Much like last week’s episode, “Cut Ties” does some more table-setting for a season full of new characters to fill the chasm left by Margo Martindale’s departure. To that end—and to the delight of Karen Sisco cultists—Carla Gugino makes an appearance as Assistant Director Karen Goodall, a marshal service muckety-muck who has something of a past with Raylan and who comes on board to deal with the witness protection crisis. It’s not the splashiest turn, but Gugino’s character returns to the Elmore Leonard fold with a savvy/sexy performance that suggests some trouble for Raylan at work and at home. I suspect that Karen Sisco fans got significantly more out of her appearance than the many who missed that show in its brief run on ABC, but Gugino continues to fill out Justified’s ever-growing stable of veteran character actors.

The final scene also offered Season Three’s Big Bad #2 in Limehouse, a Harlan County heavy played by Mykelti Williamson, who was previously in creator Graham Yost’s Boomtown with Big Bad #1, Neal McDonough. Where McDonough got an entire episode to assert his sinister presence, “Cut Ties” leaves only the final scene to Williamson’s Limehouse, who shares with Mags Bennett a down-home recipe for getting his point across. With Mags, it was apple pie; with Limehouse, lye. Turning Boyd’s demand for Bennett money into a segue to Limehouse, the keeper of the cash, is a brilliant tactic. We trust that Boyd can outsmart the likes of Dickie, but Limehouse presents a far more imposing obstacle, someone as rooted as Mags in Harlan business and culture, but with some muscle behind him, too.

There were some complaints in the comment section last week about “B+” being insufficient for such a fine start to Season Three, but I’d advise against getting too persnickety about it. These early episodes have to do quite a lot of gruntwork—the set-ups that will (or won’t) pay off later—and it seems obvious to me, as it did with Breaking Bad early in seasons three and four, that more transcendent hours will come down the line. For now, I’m happy to see how gracefully the writers have integrated new characters and overarching stories into sharp episodic payoffs—last week with Fletcher Nix and Emmitt Arnett, this week with the leaks in the Witness Protection Program.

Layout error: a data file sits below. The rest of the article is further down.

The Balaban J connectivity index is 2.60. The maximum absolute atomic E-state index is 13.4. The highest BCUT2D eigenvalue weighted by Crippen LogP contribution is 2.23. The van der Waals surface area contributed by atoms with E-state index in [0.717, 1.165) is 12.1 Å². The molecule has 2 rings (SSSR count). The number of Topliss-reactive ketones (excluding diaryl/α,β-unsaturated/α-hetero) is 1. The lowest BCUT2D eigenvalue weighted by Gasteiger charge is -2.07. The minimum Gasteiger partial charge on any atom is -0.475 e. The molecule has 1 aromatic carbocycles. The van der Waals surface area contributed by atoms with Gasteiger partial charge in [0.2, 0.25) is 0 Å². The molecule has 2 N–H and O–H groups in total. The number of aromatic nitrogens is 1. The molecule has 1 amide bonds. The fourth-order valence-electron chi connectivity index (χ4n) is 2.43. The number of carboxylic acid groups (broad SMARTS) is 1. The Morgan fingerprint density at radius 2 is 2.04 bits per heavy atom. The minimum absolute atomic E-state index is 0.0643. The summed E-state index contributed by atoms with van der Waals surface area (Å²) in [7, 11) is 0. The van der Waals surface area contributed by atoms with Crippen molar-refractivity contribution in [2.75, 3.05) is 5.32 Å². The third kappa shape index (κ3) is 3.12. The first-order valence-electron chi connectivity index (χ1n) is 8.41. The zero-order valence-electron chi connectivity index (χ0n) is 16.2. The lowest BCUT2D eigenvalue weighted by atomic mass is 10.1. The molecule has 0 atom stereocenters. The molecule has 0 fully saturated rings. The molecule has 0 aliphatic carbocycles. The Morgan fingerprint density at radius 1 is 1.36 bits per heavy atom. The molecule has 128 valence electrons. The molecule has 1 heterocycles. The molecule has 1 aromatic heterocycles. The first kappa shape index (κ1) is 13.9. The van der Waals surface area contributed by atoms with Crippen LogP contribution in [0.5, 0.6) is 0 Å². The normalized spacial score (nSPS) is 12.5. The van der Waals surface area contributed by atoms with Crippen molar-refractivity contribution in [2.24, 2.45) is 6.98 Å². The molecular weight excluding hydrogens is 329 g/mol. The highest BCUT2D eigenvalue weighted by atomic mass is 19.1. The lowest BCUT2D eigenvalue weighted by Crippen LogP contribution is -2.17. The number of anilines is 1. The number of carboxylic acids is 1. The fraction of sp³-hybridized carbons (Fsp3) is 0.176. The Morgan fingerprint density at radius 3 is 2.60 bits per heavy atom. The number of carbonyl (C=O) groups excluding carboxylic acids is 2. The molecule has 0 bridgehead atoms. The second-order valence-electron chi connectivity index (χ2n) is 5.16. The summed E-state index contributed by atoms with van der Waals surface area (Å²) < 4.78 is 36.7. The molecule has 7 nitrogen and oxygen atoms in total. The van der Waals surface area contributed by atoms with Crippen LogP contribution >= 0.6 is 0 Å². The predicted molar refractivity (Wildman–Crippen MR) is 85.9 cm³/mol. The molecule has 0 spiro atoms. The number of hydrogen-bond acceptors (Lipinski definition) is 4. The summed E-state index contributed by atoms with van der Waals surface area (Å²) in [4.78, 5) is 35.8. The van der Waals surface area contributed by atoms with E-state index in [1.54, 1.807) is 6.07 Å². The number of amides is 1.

Stray observations:

• The trouble with crime shows like Justified is that any domestic drama is bound to seem less exciting by comparison. And that’s one of the chronic issues facing the Raylan/Winona relationship at this point; put it in the context of a straight drama, and maybe the writers could develop the uneasy bond between two people facing parenthood with a degree of uncertainty and mistrust. But for here and now, their problems seem less consequential than they might otherwise.


• Line of the night candidate: Boyd to Raylan, after he asks for advice on the Winona situation: “Well now, Raylan, you’re talking to a man who’s sleeping with his dead brother’s widow and murderess.”

• Dumb technical question: Do some Navigation systems keep a record of everywhere a car goes or just addresses entered into the GPS? I had thought the latter.


• “You have the right to remain silent, so long as you can stand the pain.”